Oscar nominations 2014: Screenwriters put character first

Oscar nominations 2014: Screenwriters put character first
Ethan Hawke is nominated for an Academy Award for best adapted screenplay (with Julie Delpy and Richard Linklater) for "Before Midnight." (Kirk McKoy / Los Angeles Times)

The 10 films nominated for this year's Academy Awards for original screenplay and adapted screenplay tell diverse and distinctive stories: those of a couple squabbling on a Greek vacation, an Irish mother searching for the child she was forced to give up, a Texas electrician turned AIDS activist, and a con artist compelled to work with the FBI on a corruption sting, to name a few.

But a common thread emerged among many of the screenwriters in their reactions to the nominations, one stressing the primacy of fully fleshed characters.


In the category of adapted screenplay, Ethan Hawke is nominated with co-writers Julie Delpy and Richard Linklater for the relationship drama "Before Midnight." The film is the third in a series starring Hawke and Delpy and directed by Linklater, but Hawke said writing it wasn't any easier this time around, despite having an intimate familiarity with the characters Celine and Jesse.

"It only gets harder, because as you get older, these characters become richer and more complicated," Hawke said on the phone during a layover in Houston shortly after the nominations were announced. "It becomes more difficult to create three-dimensional human beings, because older people are just more complex. Things happen to you and people respond in different ways."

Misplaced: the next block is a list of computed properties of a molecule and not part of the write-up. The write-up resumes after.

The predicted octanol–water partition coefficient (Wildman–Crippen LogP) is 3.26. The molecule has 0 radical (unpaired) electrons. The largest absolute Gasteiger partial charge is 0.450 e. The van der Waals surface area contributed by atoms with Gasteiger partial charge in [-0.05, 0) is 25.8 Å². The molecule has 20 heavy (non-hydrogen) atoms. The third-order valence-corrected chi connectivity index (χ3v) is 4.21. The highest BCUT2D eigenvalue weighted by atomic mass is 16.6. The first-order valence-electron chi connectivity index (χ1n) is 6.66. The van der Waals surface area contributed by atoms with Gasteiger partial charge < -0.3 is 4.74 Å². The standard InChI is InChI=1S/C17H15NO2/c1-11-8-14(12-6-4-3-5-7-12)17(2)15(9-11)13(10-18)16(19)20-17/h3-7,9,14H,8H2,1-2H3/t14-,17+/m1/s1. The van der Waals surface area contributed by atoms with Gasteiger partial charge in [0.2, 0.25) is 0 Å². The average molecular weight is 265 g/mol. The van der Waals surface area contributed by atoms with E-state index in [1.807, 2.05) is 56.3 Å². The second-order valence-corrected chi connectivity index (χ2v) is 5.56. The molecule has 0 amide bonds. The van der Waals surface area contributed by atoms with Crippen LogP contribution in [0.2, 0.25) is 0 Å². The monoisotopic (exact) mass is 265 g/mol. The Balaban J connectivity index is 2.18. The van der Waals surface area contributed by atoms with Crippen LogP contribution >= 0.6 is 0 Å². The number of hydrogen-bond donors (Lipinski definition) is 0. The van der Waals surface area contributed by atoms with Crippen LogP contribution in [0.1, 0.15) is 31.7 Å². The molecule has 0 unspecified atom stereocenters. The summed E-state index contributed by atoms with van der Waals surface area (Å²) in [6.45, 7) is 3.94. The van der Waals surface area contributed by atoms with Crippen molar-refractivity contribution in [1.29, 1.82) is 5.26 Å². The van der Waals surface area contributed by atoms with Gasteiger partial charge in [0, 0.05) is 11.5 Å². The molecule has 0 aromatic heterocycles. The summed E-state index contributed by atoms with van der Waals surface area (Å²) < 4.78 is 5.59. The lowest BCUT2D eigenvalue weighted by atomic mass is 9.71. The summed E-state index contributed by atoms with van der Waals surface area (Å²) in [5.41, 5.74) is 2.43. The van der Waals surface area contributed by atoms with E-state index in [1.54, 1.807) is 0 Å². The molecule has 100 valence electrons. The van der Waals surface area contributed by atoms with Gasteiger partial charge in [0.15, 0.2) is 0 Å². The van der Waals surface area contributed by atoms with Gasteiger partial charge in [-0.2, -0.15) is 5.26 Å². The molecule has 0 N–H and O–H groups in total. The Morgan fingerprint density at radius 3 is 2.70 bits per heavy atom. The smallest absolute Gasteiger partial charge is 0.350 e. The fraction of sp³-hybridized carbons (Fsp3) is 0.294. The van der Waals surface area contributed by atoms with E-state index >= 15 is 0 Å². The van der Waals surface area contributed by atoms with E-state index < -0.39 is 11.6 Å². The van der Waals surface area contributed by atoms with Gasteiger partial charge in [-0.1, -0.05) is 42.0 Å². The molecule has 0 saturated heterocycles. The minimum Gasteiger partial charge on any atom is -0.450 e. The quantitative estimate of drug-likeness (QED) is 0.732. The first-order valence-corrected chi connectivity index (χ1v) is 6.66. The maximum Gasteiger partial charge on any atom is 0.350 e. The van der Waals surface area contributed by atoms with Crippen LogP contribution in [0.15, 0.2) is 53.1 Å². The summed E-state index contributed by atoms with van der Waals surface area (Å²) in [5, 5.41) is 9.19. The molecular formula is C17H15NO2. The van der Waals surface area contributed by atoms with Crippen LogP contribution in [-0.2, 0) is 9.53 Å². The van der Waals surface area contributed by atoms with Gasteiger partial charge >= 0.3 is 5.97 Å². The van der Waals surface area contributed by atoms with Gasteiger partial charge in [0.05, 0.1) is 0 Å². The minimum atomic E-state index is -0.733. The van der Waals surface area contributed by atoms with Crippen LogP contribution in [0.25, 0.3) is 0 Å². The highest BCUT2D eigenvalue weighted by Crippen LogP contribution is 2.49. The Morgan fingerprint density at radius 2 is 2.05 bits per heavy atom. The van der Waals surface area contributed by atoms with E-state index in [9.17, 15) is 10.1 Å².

Of the trio's writing process, Hawke said: "Usually what happens is about 90% of what we write gets thrown out. The audience is left with the best that we could come up with over nine years."

Also nominated for adapted screenplay are Steve Coogan and Jeff Pope for "Philomena," Billy Ray for "Captain Phillips," John Ridley for "12 Years a Slave" and Terence Winter for "The Wolf of Wall Street."

Reached on the phone at a Los Angeles hotel, Pope talked about his approach to adapting Martin Sixsmith's nonfiction book "The Lost Child of Philomena Lee," about a retired Irish nurse trying to reunite with the son she was forced by the Catholic Church to give up for adoption decades earlier.

When making films based on true stories, Pope said, "There's a tendency to take a step back and try to knock the rough edges off the story — to fictionalize it in order to conform to a classic structure. For me, I think it's the opposite that's the right way to dramatize a true story, which is to go deeper and deeper into the story, to really get into the DNA of it. Because in there, you'll find things that you couldn't possibly create."

For original screenplay, Craig Borten and Melisa Wallack were also nominated for a film based on a real person: "Dallas Buyers Club," about Ron Woodroof, a Texas man who contracts AIDS and begins smuggling unapproved drug treatments for himself and others to survive.

The film was two decades in the making, and Borten, speaking on the phone from his home in Santa Monica, said with a combination of relief and elation, "We pushed this thing up a hill for so long and felt like Sisyphus, and here we are today."

The project began back in 1992, when Borten met and interviewed the real Woodroof just months before he died. Those tapes, and Woodroof himself, gave Borten and Wallack what they needed to see the film through.

"We just started with characters," Wallack said. "The characters are so amazing. Ron Woodroof is such an amazing person, so just have that gifted to you as a writer is so incredible."

Also nominated for original screenplay are Eric Warren Singer and David O. Russell for "American Hustle," Woody Allen for "Blue Jasmine," Spike Jonze for "Her" and Bob Nelson for "Nebraska."

Singer, whose script was inspired by the FBI's Abscam sting of the 1970s and '80s, said in a phone interview that there are two ways to approach fact-based stories: "You can either hold it to the truth and try to be as accurate as possible and have it be a docudrama," he said, "or you can just let go of it, let go of the truth, and speak to the truth of the characters, speak to the truth of the story that's evolving," as "Hustle" ended up doing.

The 86th Academy Awards will be presented March 2 at the Dolby Theatre in Hollywood.